Even though I spend a good part of my time traveling the world, ultimately I am very proud of my hometown – Washington, DC. The American capital, sometimes we get overshadowed by other US cities that may be a little more flashy, which is why I thought I’d share some of my favorite things to do in DC. These may not be the top 5 most popular attractions in the city, but they’re what I think make the city so great.
Although Washington is home to one of the best museum systems in the world, the Smithsonian Institution, a private museum is probably my favorite – the Newseum. As the name suggests, the Newseum is an interactive museum sharing the history of news and journalism throughout the ages. It’s also routinely named not only one of the best museums in the city, but also in the country, which is why I am so embarrassed my first visit was just last year. That was rectified when I spent a fun afternoon exploring this light and bright institution devoted to the Fourth Estate. After entering the museum the docent told me that the tickets were good for two days, which at the time seemed overly optimistic, but almost immediately I understood why. The Newseum is massive and inside the beautifully designed interior is more information than any human could possible process in just one visit. No, I see visiting the Newseum as a series of baby steps, tackling new areas each time. Enjoying prime real estate on Pennsylvania Avenue, a visit to the Newseum starts on the terrace, with incredible views of the Capitol Building and putting into perspective what the Newseum is really all about. More than just chronicling the history of journalism, the Newseum is meant to educate visitors about the importance of the news media, especially throughout American history. Through a series of amazingly well done exhibits, the Newseum demonstrates the crucial role a free press plays in a democratic society. These thoughts have not always been popular with politicians, making the location of the museum within sight of the Capitol that much more impactful.
When I first moved to Washington, it was still the DC of decades past. Politicians piled into smoke-filled back rooms, steak houses ruled the culinary landscape and there were very sharp divides between the neighborhoods. In recent years though we have changed a lot and Washington is not the city I first met back in 2000. One reason for that is that so many newcomers to Washington have decided not to live in the suburbs, as was tradition for decades, but to find places to live in the city itself. This has resulted in the resurrection of neighborhoods thought lost and a fierce infusion of young, smart and creative people who have bent the city to their will. If you think you know DC, think again. Even as I walk through it today I barely recognize it.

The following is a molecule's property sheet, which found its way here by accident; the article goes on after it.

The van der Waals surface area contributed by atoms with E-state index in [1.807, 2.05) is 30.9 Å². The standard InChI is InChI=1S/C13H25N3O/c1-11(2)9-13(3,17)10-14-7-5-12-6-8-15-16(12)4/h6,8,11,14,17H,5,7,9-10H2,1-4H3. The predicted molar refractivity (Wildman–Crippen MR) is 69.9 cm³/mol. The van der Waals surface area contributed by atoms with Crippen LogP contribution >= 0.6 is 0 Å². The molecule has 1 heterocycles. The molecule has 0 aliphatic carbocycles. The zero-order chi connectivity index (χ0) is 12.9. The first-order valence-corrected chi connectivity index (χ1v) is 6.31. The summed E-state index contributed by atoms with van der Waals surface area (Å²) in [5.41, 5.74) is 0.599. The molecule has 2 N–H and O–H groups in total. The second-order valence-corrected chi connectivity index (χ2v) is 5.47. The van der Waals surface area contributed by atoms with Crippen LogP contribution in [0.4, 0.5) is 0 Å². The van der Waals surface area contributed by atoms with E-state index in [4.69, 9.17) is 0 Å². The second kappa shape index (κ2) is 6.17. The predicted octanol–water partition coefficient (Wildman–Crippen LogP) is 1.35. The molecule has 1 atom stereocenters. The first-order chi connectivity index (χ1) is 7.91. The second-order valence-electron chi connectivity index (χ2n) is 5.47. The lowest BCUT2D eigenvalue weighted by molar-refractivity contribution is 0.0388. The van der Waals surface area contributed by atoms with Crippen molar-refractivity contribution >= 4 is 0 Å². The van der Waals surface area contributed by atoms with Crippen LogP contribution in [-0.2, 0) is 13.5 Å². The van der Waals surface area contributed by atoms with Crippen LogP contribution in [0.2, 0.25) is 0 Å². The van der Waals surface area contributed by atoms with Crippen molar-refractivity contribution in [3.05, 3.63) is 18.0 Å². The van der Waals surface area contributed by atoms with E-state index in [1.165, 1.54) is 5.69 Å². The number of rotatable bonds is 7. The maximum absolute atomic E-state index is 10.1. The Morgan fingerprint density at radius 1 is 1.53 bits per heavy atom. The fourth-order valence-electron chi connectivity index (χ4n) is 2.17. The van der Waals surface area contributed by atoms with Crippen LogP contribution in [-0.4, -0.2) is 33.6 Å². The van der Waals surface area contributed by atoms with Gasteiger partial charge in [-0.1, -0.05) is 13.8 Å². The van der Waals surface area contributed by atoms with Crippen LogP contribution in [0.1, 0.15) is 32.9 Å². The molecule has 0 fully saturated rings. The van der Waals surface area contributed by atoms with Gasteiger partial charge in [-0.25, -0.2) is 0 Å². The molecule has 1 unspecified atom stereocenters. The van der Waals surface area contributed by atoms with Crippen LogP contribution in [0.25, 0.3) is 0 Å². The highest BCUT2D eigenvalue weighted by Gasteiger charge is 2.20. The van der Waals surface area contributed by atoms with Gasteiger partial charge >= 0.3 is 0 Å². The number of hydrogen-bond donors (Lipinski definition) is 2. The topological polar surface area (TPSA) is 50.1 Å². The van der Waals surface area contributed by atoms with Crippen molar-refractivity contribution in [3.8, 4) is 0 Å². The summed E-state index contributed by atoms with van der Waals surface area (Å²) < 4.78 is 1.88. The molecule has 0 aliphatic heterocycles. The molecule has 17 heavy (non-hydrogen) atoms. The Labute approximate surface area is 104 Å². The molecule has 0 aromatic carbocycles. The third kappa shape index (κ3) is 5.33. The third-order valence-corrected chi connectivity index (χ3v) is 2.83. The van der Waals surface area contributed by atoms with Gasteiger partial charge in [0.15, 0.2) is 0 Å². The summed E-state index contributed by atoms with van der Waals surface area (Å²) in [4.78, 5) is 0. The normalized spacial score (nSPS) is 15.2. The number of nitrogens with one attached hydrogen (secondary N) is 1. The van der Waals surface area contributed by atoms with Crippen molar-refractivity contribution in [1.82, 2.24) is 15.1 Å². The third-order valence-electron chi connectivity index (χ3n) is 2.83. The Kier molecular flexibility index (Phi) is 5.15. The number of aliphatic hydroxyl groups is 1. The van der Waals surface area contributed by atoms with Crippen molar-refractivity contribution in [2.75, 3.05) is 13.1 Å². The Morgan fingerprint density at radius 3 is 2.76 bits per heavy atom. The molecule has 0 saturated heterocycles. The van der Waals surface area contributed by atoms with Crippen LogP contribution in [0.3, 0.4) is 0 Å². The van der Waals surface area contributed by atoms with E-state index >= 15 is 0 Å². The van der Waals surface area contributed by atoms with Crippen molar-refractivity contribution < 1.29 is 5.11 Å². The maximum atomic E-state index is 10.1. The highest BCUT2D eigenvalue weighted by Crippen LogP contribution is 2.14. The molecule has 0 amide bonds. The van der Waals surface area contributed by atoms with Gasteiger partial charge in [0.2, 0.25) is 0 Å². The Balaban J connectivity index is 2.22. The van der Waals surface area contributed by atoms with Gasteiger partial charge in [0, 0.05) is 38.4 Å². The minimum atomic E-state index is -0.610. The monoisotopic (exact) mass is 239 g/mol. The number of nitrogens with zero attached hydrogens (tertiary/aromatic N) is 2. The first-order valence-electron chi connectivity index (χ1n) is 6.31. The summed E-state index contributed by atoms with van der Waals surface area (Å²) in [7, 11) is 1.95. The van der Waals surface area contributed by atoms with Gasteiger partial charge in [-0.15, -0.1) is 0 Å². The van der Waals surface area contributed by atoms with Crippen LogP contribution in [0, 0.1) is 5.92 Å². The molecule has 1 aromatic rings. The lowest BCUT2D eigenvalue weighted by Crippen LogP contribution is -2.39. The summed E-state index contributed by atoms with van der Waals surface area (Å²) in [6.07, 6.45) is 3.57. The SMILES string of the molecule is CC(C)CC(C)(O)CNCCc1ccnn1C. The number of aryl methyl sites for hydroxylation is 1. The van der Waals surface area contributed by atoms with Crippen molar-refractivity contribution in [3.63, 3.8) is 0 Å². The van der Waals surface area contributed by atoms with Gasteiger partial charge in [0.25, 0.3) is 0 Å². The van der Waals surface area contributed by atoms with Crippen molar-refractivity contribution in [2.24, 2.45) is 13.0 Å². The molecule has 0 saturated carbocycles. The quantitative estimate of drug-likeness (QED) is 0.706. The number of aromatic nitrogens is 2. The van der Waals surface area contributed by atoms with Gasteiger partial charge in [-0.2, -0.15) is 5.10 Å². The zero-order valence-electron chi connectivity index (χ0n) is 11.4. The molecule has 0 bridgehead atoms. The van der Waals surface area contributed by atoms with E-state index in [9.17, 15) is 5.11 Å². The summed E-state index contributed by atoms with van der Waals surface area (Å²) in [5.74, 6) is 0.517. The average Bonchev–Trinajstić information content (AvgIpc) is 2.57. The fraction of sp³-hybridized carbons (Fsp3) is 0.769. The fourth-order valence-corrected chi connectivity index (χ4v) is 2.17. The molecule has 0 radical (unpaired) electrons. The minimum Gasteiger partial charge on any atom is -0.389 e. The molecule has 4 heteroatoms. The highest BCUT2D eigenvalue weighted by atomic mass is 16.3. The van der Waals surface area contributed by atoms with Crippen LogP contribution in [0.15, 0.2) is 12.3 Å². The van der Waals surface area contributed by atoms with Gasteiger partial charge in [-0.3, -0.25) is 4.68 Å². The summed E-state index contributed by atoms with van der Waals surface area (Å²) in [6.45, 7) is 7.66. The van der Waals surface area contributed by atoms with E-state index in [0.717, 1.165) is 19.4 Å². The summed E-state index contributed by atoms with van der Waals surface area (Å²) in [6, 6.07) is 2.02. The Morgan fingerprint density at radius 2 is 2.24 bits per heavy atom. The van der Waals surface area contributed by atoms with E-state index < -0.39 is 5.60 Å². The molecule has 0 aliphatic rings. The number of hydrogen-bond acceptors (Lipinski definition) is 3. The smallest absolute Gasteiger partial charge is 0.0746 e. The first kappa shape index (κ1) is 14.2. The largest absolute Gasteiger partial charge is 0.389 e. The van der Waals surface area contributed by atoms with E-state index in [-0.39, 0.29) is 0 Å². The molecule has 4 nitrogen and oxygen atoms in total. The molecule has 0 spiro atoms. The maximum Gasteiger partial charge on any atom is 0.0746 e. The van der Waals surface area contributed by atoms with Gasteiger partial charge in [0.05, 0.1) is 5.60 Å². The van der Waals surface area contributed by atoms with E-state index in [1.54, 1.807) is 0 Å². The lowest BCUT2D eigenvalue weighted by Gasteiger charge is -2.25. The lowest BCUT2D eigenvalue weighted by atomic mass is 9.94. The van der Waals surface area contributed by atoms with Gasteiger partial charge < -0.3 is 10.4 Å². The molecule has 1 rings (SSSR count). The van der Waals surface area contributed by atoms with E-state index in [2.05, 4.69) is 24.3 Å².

When I first moved to D.C. we were not a city known for our food culture. The most popular restaurants were the same, old, tired establishments, serving up gigantic steaks, bourbons and other dishes fat politicians favored. That’s because for a long time people didn’t actually live in D.C. They lived in the Virginia or Maryland suburbs and commuted in to Washington during the day. Evening restaurants and fine dining establishments just weren’t needed. But as the demographics of the city began to shift, so did the culinary landscape and the results have been nothing short of amazing. Either in DC or within an easy driving distance we have celebrity chefs like José Andrés, Bryan Voltaggio, Spike Mendelsohn and Michel Richard all creating amazing and innovative food here in the nation’s capital. You have to understand how inconceivable this was back in 2000 and as a longtime resident it’s a great thing to witness, and taste.
Hardcore Washingtonians may not like this, but there are so many great things to see and do that aren’t downtown. Maryland and Virginia both have a lot to offer from Civil War battlefields to some of the best shopping in the country. You can stop by F. Scott Fitzgerald’s gravesite in Rockville or go hiking in Great Falls. One of my favorite not-too-far from D.C. things to do is to visit the National Air and Space Museum, Udvar-Hazy Center next to Dulles Airport. This massive, hangar shaped building is where the Smithsonian houses all of their massive aircraft that just can’t fit anywhere else. There you can see the first Boeing passenger jet, one of the Concordes and they even have a space shuttle on display. You’ll need a car to get there, but it’s well worth the extra effort.